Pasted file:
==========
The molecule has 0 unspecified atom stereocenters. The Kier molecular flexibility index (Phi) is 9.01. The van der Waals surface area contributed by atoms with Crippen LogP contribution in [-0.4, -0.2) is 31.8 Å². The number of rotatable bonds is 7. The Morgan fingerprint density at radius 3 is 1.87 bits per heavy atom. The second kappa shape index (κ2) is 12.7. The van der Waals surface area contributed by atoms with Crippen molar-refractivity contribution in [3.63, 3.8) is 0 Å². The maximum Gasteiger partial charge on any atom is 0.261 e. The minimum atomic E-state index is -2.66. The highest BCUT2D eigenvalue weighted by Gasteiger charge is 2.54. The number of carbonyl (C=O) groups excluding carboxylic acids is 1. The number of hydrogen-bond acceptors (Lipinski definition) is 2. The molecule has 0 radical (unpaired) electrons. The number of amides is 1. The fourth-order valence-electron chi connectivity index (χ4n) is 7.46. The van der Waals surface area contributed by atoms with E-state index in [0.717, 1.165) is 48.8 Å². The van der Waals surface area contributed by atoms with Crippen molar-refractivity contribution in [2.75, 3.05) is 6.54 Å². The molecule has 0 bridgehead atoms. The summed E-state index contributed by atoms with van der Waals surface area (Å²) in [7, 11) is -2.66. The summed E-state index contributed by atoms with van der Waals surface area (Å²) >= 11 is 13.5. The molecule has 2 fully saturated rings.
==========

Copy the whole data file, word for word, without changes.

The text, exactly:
The molecule has 0 unspecified atom stereocenters. The Kier molecular flexibility index (Phi) is 9.01. The van der Waals surface area contributed by atoms with Crippen LogP contribution in [-0.4, -0.2) is 31.8 Å². The number of rotatable bonds is 7. The Morgan fingerprint density at radius 3 is 1.87 bits per heavy atom. The second kappa shape index (κ2) is 12.7. The van der Waals surface area contributed by atoms with Crippen molar-refractivity contribution in [3.63, 3.8) is 0 Å². The maximum Gasteiger partial charge on any atom is 0.261 e. The minimum atomic E-state index is -2.66. The highest BCUT2D eigenvalue weighted by Gasteiger charge is 2.54. The number of carbonyl (C=O) groups excluding carboxylic acids is 1. The number of hydrogen-bond acceptors (Lipinski definition) is 2. The molecule has 0 radical (unpaired) electrons. The number of amides is 1. The fourth-order valence-electron chi connectivity index (χ4n) is 7.46. The van der Waals surface area contributed by atoms with E-state index in [0.717, 1.165) is 48.8 Å². The van der Waals surface area contributed by atoms with Crippen molar-refractivity contribution in [2.75, 3.05) is 6.54 Å². The molecule has 0 bridgehead atoms. The summed E-state index contributed by atoms with van der Waals surface area (Å²) in [7, 11) is -2.66. The summed E-state index contributed by atoms with van der Waals surface area (Å²) >= 11 is 13.5. The molecule has 2 fully saturated rings.